The correlation between RCSA of fine and coarse roots was significant, but exhibited a non-linear trend because of scattered data points (Fig. 4). If the data were fitted using a monomial equation RCSAfine root = a × RCSAcoarse rootb, the coefficients a and b were significantly altitude-dependent. For the same value of RCSA of coarse roots, a higher altitude tended to have a lower RCSA of fine roots (Fig. 4). At a low root density of coarse roots (<∼25 m2 ha-1), the RCSA of fine roots augmented rapidly with increasing RCSA of coarse roots. The speed of increase in RCSA of fine roots became more attenuated at higher RCSA of coarse roots (Fig. 4).

The effect of altitude on RCSA/SBA was significant for both coarse roots (ANOVA, F = 9.8, p < 0.001, Fig. 5, part a) and fine roots (ANOVA, F = 7.7, p < 0.01, Fig. 5, part b). The minimum RCSA/SBA of both coarse and fine roots was found at 1400 m (Fig. 5, parts a and b). The maximum RCSA/SBA of coarse roots occurred at 1700 m (1.25 ± 1.15, Fig. 5, part a), which was significantly greater than that at 1400 m (0.31 ± 0.21) but was not significantly different when compared to that at 2000 m (1.15 ± 1.27, Tukey HSD). With regard to fine roots, RCSA/SBA increased almost linearly from 0.05 ± 0.03 at 1400 m to 0.08 ± 0.04 at 1700m and reached 0.12 ± 0.07 at 2000 m (Fig. 5, part b). For RCSA/SBA of fine roots, no significant differences were found either between 1700 m and 2000 m. However, RCSA/SBA of fine roots at 1400 m was significantly lower than that at 1700 m and at 2000 m.


The estimated root cross-sectional area (RCSA) of all tree species was determined by applying r to a depth of 0.3 m (y-axis) and then plotted against r to the bedrock depth (x-axis).



Stem basal area (SBA) was positively and linearly correlated with stem biomass (SBM), which was estimated using allometric equations (Fig. 6, part a). The sensitivity of SBA to SBM, expressed as the variation of SBA per variation of SBM (i.e., dSBA / dSBM) was dependent on altitude and tended to be greater at higher altitudes (Fig. 6, part b). In particular, for the forest at 2000 m, a modification of 1.0 t ha of stem biomass could result in a change of almost 0.5 m2 ha in SBA (Fig. 6, part b).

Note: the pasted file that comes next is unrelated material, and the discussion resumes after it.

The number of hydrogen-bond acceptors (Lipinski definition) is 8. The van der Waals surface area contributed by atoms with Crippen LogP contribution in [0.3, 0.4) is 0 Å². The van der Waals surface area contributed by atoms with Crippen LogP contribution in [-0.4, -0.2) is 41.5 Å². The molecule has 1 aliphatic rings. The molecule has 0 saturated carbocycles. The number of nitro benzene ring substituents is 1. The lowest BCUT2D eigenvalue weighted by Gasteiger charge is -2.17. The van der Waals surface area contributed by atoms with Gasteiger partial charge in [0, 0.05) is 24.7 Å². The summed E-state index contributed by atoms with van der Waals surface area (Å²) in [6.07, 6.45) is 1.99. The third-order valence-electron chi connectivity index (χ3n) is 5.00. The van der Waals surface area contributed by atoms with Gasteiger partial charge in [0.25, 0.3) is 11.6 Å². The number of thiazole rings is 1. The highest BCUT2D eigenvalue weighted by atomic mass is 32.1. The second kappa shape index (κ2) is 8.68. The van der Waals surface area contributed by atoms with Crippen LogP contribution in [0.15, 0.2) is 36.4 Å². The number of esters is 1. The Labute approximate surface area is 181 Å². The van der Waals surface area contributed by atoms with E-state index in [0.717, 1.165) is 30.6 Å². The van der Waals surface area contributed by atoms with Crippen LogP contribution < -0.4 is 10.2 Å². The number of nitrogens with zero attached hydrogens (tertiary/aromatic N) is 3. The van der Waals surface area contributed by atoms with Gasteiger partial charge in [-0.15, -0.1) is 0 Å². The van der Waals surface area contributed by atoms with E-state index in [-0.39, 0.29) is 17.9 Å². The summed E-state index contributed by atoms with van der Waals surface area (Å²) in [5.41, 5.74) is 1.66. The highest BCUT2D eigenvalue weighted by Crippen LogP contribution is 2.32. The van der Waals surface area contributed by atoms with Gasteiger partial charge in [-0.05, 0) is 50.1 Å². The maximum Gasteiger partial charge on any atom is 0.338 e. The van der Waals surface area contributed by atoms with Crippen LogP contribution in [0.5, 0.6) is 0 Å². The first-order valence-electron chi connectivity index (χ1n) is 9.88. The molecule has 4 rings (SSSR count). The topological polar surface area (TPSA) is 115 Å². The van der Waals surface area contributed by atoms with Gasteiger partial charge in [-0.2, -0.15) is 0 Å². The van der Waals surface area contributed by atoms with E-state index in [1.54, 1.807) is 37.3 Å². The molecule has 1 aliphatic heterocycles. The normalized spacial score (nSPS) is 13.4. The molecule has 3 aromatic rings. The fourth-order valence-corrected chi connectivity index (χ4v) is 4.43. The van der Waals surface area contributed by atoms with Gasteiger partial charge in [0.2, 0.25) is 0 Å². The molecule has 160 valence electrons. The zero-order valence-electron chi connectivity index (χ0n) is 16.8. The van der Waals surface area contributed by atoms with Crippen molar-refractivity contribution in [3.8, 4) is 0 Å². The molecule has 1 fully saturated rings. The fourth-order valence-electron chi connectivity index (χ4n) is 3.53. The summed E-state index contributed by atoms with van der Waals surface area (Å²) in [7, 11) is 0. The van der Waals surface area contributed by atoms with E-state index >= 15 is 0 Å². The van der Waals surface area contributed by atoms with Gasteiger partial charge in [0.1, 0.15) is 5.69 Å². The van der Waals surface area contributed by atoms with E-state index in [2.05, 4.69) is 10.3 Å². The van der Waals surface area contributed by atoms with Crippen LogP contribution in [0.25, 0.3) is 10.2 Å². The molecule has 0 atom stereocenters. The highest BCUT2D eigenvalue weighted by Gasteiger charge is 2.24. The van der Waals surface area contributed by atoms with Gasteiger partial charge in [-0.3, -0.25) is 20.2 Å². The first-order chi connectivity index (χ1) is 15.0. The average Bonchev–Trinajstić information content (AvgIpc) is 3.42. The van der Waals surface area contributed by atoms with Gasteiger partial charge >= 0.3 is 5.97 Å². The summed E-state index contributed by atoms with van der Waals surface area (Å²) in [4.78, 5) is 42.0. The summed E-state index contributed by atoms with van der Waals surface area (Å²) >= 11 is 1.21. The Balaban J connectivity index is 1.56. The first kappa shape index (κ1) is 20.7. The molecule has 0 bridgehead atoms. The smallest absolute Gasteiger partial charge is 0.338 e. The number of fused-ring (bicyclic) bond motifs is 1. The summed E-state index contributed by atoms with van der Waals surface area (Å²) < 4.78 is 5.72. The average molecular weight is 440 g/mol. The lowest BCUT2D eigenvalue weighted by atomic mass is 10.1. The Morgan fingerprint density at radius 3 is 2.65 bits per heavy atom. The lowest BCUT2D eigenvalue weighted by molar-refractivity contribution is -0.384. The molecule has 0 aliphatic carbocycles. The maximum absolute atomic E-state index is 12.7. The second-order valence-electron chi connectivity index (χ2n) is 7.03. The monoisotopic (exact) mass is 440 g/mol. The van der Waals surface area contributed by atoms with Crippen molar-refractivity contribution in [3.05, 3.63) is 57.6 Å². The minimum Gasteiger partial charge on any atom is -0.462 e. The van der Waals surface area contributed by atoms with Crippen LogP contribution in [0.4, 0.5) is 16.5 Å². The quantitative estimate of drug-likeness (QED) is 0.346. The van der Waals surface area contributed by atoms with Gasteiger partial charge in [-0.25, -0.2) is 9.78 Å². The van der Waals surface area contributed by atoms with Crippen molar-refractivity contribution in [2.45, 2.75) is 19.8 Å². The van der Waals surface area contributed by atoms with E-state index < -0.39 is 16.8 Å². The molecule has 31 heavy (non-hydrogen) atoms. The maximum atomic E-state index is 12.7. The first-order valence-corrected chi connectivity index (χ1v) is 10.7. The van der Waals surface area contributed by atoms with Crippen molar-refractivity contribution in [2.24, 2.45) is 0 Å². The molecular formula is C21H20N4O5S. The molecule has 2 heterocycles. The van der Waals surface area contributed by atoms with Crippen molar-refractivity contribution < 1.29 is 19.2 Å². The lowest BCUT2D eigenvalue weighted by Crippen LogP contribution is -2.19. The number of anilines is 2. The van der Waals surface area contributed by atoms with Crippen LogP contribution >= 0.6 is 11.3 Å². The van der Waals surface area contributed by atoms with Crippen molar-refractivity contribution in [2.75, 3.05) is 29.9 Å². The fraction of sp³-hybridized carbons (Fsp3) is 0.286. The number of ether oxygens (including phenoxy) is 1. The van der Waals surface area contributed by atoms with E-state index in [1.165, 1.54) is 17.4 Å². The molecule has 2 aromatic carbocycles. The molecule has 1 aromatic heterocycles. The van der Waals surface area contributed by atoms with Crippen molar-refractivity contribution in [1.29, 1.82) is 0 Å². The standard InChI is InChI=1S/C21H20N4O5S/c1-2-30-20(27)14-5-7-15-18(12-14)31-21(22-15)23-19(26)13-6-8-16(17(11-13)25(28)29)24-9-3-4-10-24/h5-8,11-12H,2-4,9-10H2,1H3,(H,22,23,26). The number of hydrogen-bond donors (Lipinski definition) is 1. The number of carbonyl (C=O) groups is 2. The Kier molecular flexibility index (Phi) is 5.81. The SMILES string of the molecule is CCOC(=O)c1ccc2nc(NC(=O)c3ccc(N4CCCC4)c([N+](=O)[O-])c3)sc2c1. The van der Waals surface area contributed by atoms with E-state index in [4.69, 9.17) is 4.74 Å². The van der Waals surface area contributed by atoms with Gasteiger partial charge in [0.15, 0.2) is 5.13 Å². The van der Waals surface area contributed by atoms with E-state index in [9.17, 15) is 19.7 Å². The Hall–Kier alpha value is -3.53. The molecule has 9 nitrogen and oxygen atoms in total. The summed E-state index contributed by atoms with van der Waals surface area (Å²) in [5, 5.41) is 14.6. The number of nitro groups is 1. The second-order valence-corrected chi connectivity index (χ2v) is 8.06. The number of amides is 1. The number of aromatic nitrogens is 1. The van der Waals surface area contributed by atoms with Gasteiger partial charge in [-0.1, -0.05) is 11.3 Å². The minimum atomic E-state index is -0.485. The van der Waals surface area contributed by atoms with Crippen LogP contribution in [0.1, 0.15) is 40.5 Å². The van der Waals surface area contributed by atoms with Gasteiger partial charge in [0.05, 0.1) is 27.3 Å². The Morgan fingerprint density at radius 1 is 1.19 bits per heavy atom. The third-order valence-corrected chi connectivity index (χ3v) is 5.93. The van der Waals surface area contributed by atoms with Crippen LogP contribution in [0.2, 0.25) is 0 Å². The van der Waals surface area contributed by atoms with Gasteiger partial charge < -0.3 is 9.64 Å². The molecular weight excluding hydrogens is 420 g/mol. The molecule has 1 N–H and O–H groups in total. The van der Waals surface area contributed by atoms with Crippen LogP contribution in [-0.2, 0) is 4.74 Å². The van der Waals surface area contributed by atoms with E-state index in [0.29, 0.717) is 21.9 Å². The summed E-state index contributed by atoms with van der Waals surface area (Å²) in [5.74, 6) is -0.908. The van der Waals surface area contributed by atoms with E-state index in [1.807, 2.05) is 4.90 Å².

In the first top 0.3 m of soil, RCSA correlated positively with tree root biomass for both 1400 m and 1700 m (Fig. 6, part c). At 1400 m, the slope of tree root biomass and RCSA of all the root diameters were slightly lower than that at 1700 m (Fig. 6, part c).


Aboveground dendrometric data. (a) Stand basal area (SBA, in m2 ha-1, y-axis) according to altitude (x-axis) and species (legend); (b) number of trees (in NB of trees, ha-1, y-axis) according to altitude (x-axis) and class of tree height (m, legend). In (a), “others” include Sorbus aucuparia L. and Acer pseudoplatanus L., which accounted for less than 1% of species composition. Colors in (a): green denotes evergreen conifers and orange denotes broad-leaved species; in (b): purple indicates that all species are mixed.




Although the three altitudes were only 300 m from each other, the vertical evolution of species composition was significant. The continuous altitudinal shift in species composition can be described as follows: (1) P. abies was omnipresent at all sites with more individuals at 1700 m; and (2) A. alba was present at 1400 m and 1700 m and P. uncinata at 1700 m and 2000 m.Therefore, 1700 m could be considered a transitional site, as A. alba and P. uncinata, which are both dominant at 1400 m and 2000 m, respectively, become secondary species here. These results confirmed that our choice of sites was appropriate for studying altitudinal effects in mixed montane/upper montane forests. In terms of carbon stock at the ecosystem level, unsurprisingly, our results showed that at higher altitudes, aboveground tree growth in terms of both number and stand basal area was significantly lower, as also shown by Graefe et al. (2008) and Hertel and Schöling (2011b).